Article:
There is a great deal of imagery in Shakespeare's Romeo and Juliet. When trying to find examples of imagery in this or any other Shakespeare play, it is a good idea to look to the major monologues. In these speeches, characters are generally alone as they examine their own emotions, which allows imagery and poetic language to abound.
In Romeo and Juliet, some prime examples can be found in Mercutio's "Queen Mab" speech in act 1, scene 4, and in several of Juliet's monologues: in "Gallop Apace" in act 3, scene 2, she entreats nighttime to come faster so she and Romeo can consummate their marriage. In doing so, she employs lots of imagery of light versus dark and night versus day. In her "What if this mixture do not work at all?" monologue in act 4, scene 3, in which she fears she will either die from Friar Lawrence's potion or wake up too early in her family's tomb, she uses lots of death imagery to express her fears.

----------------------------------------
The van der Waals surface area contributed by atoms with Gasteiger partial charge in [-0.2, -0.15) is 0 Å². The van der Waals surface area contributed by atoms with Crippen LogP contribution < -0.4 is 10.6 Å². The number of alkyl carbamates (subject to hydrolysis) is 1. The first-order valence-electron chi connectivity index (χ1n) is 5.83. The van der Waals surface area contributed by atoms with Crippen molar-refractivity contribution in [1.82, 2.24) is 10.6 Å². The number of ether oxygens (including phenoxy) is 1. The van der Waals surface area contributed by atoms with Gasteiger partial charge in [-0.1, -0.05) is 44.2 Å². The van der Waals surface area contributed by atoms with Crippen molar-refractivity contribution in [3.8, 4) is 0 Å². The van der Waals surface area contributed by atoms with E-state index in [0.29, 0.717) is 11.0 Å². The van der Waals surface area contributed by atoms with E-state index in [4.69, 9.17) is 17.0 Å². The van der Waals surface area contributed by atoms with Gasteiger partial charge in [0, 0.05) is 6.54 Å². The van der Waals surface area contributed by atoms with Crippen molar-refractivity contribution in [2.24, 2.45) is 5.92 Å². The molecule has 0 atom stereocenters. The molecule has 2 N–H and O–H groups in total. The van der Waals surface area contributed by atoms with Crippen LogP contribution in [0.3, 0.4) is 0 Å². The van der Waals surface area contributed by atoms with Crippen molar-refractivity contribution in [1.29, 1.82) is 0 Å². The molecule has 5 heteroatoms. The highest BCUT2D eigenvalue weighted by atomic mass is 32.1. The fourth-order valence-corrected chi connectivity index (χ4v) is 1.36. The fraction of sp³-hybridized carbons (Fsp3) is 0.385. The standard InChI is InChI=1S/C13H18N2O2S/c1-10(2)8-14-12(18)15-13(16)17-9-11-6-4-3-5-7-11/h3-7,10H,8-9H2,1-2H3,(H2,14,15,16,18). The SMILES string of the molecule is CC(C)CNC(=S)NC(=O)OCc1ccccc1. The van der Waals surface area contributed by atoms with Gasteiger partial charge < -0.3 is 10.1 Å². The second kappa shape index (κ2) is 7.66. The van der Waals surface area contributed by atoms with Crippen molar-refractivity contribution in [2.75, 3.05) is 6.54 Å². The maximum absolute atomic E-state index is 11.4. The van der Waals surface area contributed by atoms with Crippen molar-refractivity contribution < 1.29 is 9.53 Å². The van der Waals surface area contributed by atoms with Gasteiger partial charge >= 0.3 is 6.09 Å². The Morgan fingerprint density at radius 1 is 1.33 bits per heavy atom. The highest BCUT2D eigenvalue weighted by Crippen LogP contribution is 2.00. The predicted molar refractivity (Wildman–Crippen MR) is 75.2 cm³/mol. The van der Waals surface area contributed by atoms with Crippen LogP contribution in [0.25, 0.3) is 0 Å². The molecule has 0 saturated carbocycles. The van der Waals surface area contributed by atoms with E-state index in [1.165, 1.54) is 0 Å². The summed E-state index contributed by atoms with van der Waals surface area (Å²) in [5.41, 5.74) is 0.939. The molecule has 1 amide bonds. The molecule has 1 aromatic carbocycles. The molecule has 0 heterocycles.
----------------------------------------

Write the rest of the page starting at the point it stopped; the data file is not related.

A specific example from Mercutio's speech, in which he argues that Romeo's lovestruck condition is a result of magical fairy interference and digresses about several long folkloric tangents, might be as follows:
Her wagon-spokes made of long spiders' legs,
The cover of the wings of grasshoppers,
The traces of the smallest spider's web,
The collars of the moonshine's watery beams,
Her whip of cricket's bone, the lash of film,
Her wagoner a small grey-coated gnat,
Not so big as a round little worm
Prick'd from the lazy finger of a maid;
Her chariot is an empty hazel-nut
Made by the joiner squirrel or old grub,
Time out o' mind the fairies' coachmakers.
And in this state she gallops night by night
Through lovers' brains, and then they dream of love;
Here, you can find an abundance of nature imagery as Mercutio paints a picture of how the fairy, Queen Mab, gets around.